- Author: Eva Robinson
Read book online «Influenced by Eva Robinson (love story books to read .TXT) 📕». Author - Eva Robinson
For Mike Omer who helped me with every aspect of this book.
2. Twenty-six days earlier
A sharp blow splintered the back of her head. Pain shot through her skull.
Stunned with the blinding pain, she stared out across the garden. The knock from behind had been a pure shock to her system, robbing her of rational thought. She wondered vaguely if she was ruining the party somehow.
She opened her mouth to scream, but she wasn’t sure if she was making any sound.
Gripping the railing, she tried to make sense of the world around her. A labyrinthine garden sprawled out beneath the old wooden deck. It stretched all the way to Fresh Pond, where dark water glittered in the distance. It should be peaceful here, but pain was ripping her head open, and someone was screaming.
Only now did she realize she’d dropped her phone onto the gravel path two stories below. It lay there, shattered.
Was she screaming, or was it someone else?
She nearly lost her balance over the railing, and she gripped it tighter. The feel of the rough wood under her hands sharpened her senses, and her thoughts crystallized.
Her friend wanted to kill her.
And if she didn’t get away right now, if she didn’t flee from this old mansion, she would die.
Right here, right now, her blood on the stones.
But before she could turn to run, thin fingers gripped her shoulders, so hard that they were digging into her flesh like talons.
Run, run, run.
Her blood roared in her ears.
“Wait—” she cried, but the word came out garbled.
A sharp, angry shove pushed her forward, and she flew over the edge of the railing. Wind whipped over her, and panic exploded in her mind with the rush of the fall.
A single thought rang out.
I don’t want to die.
When she hit the path, pain rocketed through her bones, through her head. She couldn’t breathe. Her lungs were collapsing.
I don’t want to die.
She couldn’t feel her legs anymore, couldn’t move them. She felt only the shattering pain in her head, in her ribs, her arms. When she sucked in a breath, it was like a knife piercing her lungs.
On the gravel path, she tried to pull herself forward, fingers digging in between the little rocks. An agonized grunt escaped her, an inhuman noise as she inched forward. Her legs weren’t working, but her fingers, her arms could pull…
Fractured with pain, her head lolled forward.
She couldn’t do it. Her body wasn’t working properly, and the pain was too much.
Quiet. Be very quiet, and maybe they won’t find you.
Someone still screamed above, shouting her name. Warm blood dripped from her ears, her nose… What if they thought she was dead? Maybe they’d leave her here.
How could she be quiet when her breath was so loud?
Quiet like a mouse. That was what her teacher had said long ago, when they’d hide behind bookshelves or under desks. The lockdown drills had scared her so much back then. The principal would walk through the halls with the bullhorn. He’d pretend to be the killer and they’d hide from the bad man, listening only to the sound of breathing, arms wrapped around knees, eyes closed. Dark rooms and death stalking the halls. Quiet like a mouse. That was how you survived. If you couldn’t run, you hid in the dark and hoped he never found you.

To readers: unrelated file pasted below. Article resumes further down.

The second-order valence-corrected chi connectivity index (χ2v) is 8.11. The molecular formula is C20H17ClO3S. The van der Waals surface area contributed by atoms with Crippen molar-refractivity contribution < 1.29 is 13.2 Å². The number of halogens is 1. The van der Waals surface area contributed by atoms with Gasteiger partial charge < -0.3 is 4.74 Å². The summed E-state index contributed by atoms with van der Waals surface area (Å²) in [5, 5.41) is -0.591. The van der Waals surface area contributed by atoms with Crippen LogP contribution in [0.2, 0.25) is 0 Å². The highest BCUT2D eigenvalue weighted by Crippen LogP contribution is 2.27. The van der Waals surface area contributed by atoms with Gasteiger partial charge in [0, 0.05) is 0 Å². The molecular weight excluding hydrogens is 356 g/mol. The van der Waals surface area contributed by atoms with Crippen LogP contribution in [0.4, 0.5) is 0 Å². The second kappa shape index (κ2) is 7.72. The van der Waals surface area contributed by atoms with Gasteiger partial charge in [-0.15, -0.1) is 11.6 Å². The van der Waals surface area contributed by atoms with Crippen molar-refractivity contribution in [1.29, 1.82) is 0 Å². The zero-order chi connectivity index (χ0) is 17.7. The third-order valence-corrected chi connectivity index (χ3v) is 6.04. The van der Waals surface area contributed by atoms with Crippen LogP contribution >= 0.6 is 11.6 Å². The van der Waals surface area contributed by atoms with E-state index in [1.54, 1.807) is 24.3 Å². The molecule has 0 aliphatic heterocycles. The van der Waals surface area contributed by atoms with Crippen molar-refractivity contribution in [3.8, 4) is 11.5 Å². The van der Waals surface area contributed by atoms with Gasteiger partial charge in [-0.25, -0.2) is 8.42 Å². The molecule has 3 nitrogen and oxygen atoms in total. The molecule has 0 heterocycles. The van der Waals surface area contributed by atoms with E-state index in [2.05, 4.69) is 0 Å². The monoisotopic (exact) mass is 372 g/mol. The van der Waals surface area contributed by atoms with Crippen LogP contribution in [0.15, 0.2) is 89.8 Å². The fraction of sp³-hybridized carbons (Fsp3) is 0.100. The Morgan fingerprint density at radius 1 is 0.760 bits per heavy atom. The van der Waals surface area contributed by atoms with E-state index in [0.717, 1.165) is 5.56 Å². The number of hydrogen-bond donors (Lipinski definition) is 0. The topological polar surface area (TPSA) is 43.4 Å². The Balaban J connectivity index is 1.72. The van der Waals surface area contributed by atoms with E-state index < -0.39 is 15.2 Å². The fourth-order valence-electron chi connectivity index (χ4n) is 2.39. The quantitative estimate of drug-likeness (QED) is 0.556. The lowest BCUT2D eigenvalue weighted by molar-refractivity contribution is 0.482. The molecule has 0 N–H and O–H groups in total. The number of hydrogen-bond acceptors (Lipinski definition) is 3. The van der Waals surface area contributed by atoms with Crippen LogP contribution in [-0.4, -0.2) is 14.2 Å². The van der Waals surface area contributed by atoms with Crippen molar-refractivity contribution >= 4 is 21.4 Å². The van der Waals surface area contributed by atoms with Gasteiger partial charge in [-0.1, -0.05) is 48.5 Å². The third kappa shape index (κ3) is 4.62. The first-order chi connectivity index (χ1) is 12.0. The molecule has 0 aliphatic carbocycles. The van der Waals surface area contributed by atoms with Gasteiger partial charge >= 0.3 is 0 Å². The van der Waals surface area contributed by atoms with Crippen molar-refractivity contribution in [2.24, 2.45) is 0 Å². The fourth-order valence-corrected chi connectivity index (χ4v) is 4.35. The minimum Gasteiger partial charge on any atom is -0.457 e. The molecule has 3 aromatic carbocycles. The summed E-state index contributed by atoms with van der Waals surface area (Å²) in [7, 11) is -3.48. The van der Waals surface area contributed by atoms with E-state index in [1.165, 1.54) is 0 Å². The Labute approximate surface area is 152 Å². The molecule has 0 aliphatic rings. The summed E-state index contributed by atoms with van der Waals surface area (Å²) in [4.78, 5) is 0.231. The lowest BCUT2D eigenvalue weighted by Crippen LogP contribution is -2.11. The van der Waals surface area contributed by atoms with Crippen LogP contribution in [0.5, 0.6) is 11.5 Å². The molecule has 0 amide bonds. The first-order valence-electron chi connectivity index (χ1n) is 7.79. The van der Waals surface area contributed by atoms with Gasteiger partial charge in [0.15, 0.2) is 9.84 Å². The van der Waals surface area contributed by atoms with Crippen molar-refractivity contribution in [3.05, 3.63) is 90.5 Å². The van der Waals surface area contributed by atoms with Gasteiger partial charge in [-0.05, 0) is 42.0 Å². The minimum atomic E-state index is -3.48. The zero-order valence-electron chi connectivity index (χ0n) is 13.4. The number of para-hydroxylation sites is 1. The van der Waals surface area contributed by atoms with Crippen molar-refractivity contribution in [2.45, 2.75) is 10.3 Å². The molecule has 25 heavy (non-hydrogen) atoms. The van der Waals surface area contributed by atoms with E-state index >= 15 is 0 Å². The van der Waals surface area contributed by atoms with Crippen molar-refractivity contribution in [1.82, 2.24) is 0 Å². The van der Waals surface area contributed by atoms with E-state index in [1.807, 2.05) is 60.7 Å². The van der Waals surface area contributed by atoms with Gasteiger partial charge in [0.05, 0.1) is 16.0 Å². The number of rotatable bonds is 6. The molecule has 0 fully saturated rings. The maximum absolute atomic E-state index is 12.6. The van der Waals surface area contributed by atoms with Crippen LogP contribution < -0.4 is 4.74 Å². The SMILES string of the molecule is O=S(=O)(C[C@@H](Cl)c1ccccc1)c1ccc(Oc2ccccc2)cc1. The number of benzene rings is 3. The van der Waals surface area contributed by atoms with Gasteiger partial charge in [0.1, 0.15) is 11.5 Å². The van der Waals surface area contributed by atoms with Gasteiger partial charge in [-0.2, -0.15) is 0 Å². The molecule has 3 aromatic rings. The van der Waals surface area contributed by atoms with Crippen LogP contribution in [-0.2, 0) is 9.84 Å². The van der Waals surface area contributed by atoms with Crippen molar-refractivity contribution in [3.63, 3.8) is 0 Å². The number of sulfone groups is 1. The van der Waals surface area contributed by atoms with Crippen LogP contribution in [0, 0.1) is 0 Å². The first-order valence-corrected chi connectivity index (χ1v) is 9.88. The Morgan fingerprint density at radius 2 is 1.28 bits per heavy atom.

But death wasn’t coming in the form of a strange man stalking the halls. It was coming from a friend. Someone on a Victorian deck surrounded by fairy lights and colored lanterns.
She lifted her head a little, her gaze catching on the little gold bracelet. The fleur-de-lis charm glinted in the moonlight, engraved with S&O, ’09. Her thoughts drifted back to the past. The day she’d gotten it in high school, she had already known she’d never take it off. All the girls in their graduating year at her chichi private school had them. It marked her out as a member of an elite tribe, a graduate of Saltonstall and Oakes. She’d been destined for great things. Anyone could see that back then. Her chest ached for that day.
The sound of screaming pulled her back to the present, to the danger.
Should she be quiet, or try to move again?
Something was wrong with both her arms. The sound of a river rushed in her ears. For a dazed moment, she thought of her mom.
No, it wasn’t her mom she wanted…
Maybe she should try to pull herself forward again.
But shadows were filling her mind.
Twenty-six days earlier
In her cramped school office, Hannah felt like the walls were starting to close in. Morning sun filtered into the room, streaming over a desk strewn with papers. Test kits and books crammed the bookshelves around her room. Once, there’d been a time when she was organized. A time known as September. But by the time the school year was ending, chaos encroached from every crevice, from every mislabeled folder in the filing cabinet.
Sighing, she stared at the poster on one of the filing cabinets. Believe in Yourself, it said in rainbow colors, with stars shooting out from the bottom. She’d bought it two years ago, thinking it would spruce up a drab school psychologist’s office. Now the words seemed to have no meaning.
For a moment, she toyed with the golden fleur-de-lis charm on her bracelet, engraved for her graduation from Saltonstall and Oakes. Things had been much simpler back then, hadn’t they?
She’d never been this tired in high school.
During the first half of the night, she lay awake listening to an amateur house DJ upstairs. Then Nora, the love of her life and